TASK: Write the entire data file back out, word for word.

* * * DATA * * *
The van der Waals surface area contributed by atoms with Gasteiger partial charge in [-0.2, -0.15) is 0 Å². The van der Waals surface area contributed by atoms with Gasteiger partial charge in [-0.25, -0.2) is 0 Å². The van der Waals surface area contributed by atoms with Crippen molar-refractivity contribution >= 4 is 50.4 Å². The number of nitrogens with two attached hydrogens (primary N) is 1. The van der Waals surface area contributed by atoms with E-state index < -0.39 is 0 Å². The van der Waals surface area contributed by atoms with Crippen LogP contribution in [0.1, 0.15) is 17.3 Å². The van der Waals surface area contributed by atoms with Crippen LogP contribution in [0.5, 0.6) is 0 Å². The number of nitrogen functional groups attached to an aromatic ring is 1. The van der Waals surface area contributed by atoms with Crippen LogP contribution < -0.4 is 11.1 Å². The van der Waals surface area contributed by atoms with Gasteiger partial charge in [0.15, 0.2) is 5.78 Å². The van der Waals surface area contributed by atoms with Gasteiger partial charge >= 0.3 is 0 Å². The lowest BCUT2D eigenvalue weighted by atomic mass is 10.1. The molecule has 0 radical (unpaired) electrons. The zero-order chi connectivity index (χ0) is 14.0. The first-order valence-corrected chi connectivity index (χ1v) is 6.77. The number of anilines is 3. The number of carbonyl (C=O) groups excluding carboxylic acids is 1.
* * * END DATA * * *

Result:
The van der Waals surface area contributed by atoms with Gasteiger partial charge in [-0.2, -0.15) is 0 Å². The van der Waals surface area contributed by atoms with Gasteiger partial charge in [-0.25, -0.2) is 0 Å². The van der Waals surface area contributed by atoms with Crippen molar-refractivity contribution >= 4 is 50.4 Å². The number of nitrogens with two attached hydrogens (primary N) is 1. The van der Waals surface area contributed by atoms with E-state index < -0.39 is 0 Å². The van der Waals surface area contributed by atoms with Crippen LogP contribution in [0.1, 0.15) is 17.3 Å². The van der Waals surface area contributed by atoms with Crippen LogP contribution in [0.5, 0.6) is 0 Å². The number of nitrogen functional groups attached to an aromatic ring is 1. The van der Waals surface area contributed by atoms with Crippen LogP contribution < -0.4 is 11.1 Å². The van der Waals surface area contributed by atoms with Gasteiger partial charge in [0.15, 0.2) is 5.78 Å². The van der Waals surface area contributed by atoms with Gasteiger partial charge >= 0.3 is 0 Å². The lowest BCUT2D eigenvalue weighted by atomic mass is 10.1. The molecule has 0 radical (unpaired) electrons. The zero-order chi connectivity index (χ0) is 14.0. The first-order valence-corrected chi connectivity index (χ1v) is 6.77. The number of anilines is 3. The number of carbonyl (C=O) groups excluding carboxylic acids is 1.